Even at first glance, it is obvious that the Leica X Vario contains the DNA of the Leica M.
The utterly stupid Leica X Vario
This line comes from the official Leica Website page on the Leica X Vario. Someone wrote this line. Then someone approved it. They had a good chuckle. Then probably a good cry. Then they published it.
The Leica M is a system defined by simplicity, a quality optical rangefinder, manual focus, interchangeable prime lenses and has become known for high quality glass, stellar low light performance…
The Leica X Vario is point and shoot camera with a crop sensor no viewfinder, a fixed, bulky, slow zoom lens, autofocus and a movie mode. Almost every camera company out there has something analogous or better in their lineup, some have for years.
So, I have to review this camera. This is the easiest review in the world to write. Takes only two words and I am inspired by Spinal Tap.
Other famous 2-word reviews
Leica X Vario Two Word Review:
That’s right. We just got served a shit sandwich by our friends in Solms. $3,000 for a stupid fixed lens camera a with a slow kit lens and no viewfinder in a fat, cumbersome looking monstrosity of a package. The only “M” DNA in this thing is the little bit of excrement that splashed onto it when the Leica brass decided to pee all over its customers with this embarrassment. Shame on Leica – we won’t eat your shit sandwich.
Posted by Leica BOSS on October 10, 2012 at 10:43 am
A popular technique for getting a wide field of view but with a very shallow depth of field involves taking many photos and stitching them together – this “Brenizer Technique” is named for wedding photographer Ryan Brenizer. (He’s a bit of a strobist too!)
It’s not always practical or possible to stitch many photos together – so this photography and photoshop shortcut is a nice way to emulate this effect using only two images – without the hassle of stitching many photos together. Sorry about the screen capture this time, folks… it’s a little lo-fi. (more…)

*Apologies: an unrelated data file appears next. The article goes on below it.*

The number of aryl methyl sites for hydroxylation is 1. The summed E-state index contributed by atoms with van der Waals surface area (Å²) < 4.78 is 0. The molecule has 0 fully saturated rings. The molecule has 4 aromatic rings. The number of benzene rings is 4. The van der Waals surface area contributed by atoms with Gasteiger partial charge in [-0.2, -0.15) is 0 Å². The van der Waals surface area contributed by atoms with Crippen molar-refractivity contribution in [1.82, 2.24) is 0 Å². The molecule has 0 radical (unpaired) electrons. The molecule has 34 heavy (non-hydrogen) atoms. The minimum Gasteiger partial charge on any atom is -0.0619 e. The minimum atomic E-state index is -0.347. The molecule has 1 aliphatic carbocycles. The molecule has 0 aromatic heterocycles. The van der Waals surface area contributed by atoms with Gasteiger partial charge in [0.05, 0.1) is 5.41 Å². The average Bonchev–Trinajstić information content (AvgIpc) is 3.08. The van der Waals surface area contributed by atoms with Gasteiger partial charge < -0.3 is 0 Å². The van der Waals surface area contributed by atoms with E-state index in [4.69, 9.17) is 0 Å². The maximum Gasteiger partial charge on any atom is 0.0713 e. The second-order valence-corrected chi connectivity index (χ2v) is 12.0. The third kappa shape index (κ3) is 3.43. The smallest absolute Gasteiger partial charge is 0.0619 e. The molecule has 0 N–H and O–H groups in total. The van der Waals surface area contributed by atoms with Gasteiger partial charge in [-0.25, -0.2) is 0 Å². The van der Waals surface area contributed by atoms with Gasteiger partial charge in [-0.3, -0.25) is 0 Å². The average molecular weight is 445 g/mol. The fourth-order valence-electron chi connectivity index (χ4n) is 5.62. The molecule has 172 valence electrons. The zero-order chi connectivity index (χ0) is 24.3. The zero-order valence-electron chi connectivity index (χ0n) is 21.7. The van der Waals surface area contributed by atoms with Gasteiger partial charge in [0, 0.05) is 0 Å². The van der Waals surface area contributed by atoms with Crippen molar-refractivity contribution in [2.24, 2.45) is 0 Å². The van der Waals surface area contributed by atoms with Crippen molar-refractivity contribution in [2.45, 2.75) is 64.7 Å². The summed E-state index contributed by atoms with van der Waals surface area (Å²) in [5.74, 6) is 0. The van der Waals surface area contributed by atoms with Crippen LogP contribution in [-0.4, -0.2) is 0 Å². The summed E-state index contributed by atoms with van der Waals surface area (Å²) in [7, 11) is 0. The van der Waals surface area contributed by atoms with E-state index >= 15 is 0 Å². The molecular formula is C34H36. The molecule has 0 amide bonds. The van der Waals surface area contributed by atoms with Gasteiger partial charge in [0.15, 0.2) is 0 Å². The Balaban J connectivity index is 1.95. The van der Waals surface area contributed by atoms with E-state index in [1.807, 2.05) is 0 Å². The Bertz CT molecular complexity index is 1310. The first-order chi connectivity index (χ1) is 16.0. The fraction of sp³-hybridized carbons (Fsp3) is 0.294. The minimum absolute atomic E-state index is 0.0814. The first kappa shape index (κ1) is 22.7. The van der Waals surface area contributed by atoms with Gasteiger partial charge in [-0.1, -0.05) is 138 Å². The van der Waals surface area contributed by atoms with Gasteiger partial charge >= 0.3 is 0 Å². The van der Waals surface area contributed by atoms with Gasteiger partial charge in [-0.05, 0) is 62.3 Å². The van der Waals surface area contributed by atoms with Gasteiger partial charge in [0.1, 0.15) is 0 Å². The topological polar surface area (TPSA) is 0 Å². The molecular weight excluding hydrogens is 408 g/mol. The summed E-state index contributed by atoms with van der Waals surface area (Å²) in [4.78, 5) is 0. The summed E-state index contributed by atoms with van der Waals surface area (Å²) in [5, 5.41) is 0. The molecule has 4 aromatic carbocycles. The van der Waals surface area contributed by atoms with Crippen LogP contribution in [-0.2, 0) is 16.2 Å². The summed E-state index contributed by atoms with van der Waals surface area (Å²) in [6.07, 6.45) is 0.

Posted by Leica BOSS on October 2, 2012 at 12:25 pm
Honey-Do Lists and Photography – can they work together?
Frank the Tank from Old School knows a thing or two about a wild weekend for the wild american ex-bachelor. It must include a trip to the Home Depot – a staple of weekend Honey-Do lists.
Well, um, actually a pretty nice little Saturday, we're going to go to Home Depot. Yeah, buy some wallpaper, maybe get some flooring, stuff like that. Maybe Bed, Bath, & Beyond, I don't know, I don't know if we'll have enough time.
Sometimes life doesn’t leave as much time as we’d like for photography. That gap in time between one’s bachelor days and retirement can present a potential black hole of creativity and opportunity needed to exercise one’s Photography muscles and shoot like a boss.Do you turn to exclusively photographing your cat and kids?
You take your camera to the Home Depot and give it hell!
Leica M9 + Summicron 35mm f/2 at Home Depot
I like having either a little mirrorless or Leica rangefinder camera with me when I go to photograph at stores or other places where a camera doesn’t quite fit in. Some dude with a big ass DSLR and a zoom lens raises suspicion at a big box retailer. Even moreso at Victoria’s Secret (I can only surmise… not by experience).
So for this trip – it was two things. 1) Leica M9 + Summicron 35mm f/2 and 2) A concept for some shots.
This concept was “form within pattern” – the challenge was to find pattern an repetition that had some second level of form through variation of pattern. Sure, it’s a little more abstract and lacks narrative… but the results do capture the place fairly well and were fun to capture.
I chose to shoot for black and white due to the terribad quality of the lighting that would require shooting at higher ISOs and just destroy the blue channel if I attempted to get nice colors.
Posted by Leica BOSS on August 27, 2012 at 1:41 pm
Shooting Leica Boss doesn’t always require holding a Leica camera. Even the Boss of Bosses knows that you can get Leica goodness from a number of camera bodies.